Coming Home

On this cool morning, I’m sitting on my friends’ porch. The sound of birds and farm equipment during harvest soothe my soul. The blueberry fields across the road form lovely lines and in the distance the swathed grass seed awaits the combine. I hear the mourning doves and maybe some pigeons, along with a choir of other birds. Maisy hasn’t discovered that I’m here yet. She’s a happy Swiss Bernese Mountain Dog that I have enjoyed since she was just a puppy. Now she’s a very large one year old. Bumblebees enjoy the salvia in front of me. The long porch with white wooden rocking chairs feels so inviting. I feel incredibly blessed.
Just after sunrise this morning, I checked on Jackie and Ken. He’s settling in since arriving back home from the care facility yesterday. This wonderful couple is adapting so well already. She lovingly guides him and he manages to get up and around with the right equipment. Delighted at being reunited, they smile a lot, and their good humor and obvious love for each other touches my heart. Married almost as long as I’ve been alive, they have a wonderful partnership. I think she said they’ve lived in the same house for 50 years now. The only time they’d been apart, except for during COVID after his health crisis, was when he biked across the entire US, and another time when he biked from Canada to Mexico. This couple knows how to live! At the care facility, they were only allowed to see each other through a little window, and that felt like torture. Their obviously close friendship inspires me.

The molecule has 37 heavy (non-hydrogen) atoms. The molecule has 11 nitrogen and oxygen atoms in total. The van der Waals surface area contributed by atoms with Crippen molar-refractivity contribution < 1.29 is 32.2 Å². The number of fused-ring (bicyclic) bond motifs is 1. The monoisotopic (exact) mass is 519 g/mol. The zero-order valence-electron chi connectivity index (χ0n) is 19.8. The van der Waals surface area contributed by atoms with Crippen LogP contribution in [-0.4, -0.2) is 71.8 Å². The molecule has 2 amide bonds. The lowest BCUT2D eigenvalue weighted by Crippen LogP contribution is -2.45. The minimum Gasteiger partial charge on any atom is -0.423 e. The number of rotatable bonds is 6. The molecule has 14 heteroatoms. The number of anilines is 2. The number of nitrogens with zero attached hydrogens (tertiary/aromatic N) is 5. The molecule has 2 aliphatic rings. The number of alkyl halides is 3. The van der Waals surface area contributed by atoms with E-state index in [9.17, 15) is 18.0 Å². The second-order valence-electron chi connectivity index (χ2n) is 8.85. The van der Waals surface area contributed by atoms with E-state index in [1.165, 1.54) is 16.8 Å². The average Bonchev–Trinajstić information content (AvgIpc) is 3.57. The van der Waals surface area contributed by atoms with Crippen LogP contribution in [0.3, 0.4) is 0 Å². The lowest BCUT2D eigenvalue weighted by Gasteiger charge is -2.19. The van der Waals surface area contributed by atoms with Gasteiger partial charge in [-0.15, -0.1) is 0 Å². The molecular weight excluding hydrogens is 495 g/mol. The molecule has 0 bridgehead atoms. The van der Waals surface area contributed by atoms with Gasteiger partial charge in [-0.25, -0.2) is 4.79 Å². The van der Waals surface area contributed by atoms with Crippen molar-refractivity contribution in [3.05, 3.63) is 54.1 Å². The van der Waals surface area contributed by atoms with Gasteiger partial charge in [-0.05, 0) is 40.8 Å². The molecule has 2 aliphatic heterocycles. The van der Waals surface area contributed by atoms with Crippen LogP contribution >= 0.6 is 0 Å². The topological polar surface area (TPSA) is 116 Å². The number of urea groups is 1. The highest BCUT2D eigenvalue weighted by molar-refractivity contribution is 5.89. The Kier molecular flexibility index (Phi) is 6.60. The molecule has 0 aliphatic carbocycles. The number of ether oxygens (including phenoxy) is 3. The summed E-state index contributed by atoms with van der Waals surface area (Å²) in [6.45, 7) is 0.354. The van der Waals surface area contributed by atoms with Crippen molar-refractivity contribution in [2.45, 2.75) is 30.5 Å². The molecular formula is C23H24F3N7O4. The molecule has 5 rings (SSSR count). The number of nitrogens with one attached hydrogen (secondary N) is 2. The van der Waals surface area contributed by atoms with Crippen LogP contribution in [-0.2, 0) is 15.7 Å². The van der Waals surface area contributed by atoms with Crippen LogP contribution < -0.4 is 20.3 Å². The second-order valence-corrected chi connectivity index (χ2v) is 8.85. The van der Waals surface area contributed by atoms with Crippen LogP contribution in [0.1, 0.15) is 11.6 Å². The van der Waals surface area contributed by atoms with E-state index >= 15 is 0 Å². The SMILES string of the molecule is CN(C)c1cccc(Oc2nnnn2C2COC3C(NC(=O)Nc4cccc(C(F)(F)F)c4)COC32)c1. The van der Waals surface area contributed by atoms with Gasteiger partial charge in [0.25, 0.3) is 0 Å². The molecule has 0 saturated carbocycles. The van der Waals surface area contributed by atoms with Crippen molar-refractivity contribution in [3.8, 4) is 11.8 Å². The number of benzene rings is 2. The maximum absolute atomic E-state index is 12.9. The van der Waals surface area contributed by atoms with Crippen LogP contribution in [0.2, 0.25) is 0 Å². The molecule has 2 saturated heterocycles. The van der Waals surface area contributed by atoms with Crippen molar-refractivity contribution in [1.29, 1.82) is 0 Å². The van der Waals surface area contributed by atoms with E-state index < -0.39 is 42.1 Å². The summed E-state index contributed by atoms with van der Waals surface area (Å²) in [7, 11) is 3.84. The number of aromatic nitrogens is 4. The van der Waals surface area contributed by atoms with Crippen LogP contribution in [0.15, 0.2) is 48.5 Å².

I hope Jerry and I continue to cultivate such a vibrant relationship that endures for decades. When we’re old, I hope we’ll care for one another joyfully, sharing our sorrows and challenges with grace and humor. Sometimes we do well at that. Sometimes we don’t. We’re human.
We already have plenty of physical limitations and conditions to overcome together. We grieve inwardly, and outwardly that grief shows up in various ways.  Sometimes I need to remember that anger is a dimension of grief, and if not expressed in healthy ways, it will show up in strange ways.  More on that in another blog. We’ve made it through a lot in these five years. I love Romans 8 where it talks about how nothing can separate us from His love, and how God causes all things to work together for those who love Him and are called according to His purpose. Somehow our love grows stronger as we endure various trials. Somehow, by God’s infinite grace, we grow closer to the LORD and as a result we learn about His Hesed. God’s steadfast, enduring devotion, His covenant love…we get to experience these things in our marriage. We get to experience hanging in there when things are challenging. We learn about loving each other when love doesn’t come naturally. We find a way to forgive each other when we fail miserably. We carry on and we forgive one another because He first forgave us, even when we were hostile to Him. He loves us with a steadfast love. Marriage is a wonderful classroom.  A living laboratory. A chance to fail, to grow, to persevere. To reach the end of ourselves, and allow Him to heal and transform the broken places that painful times reveal.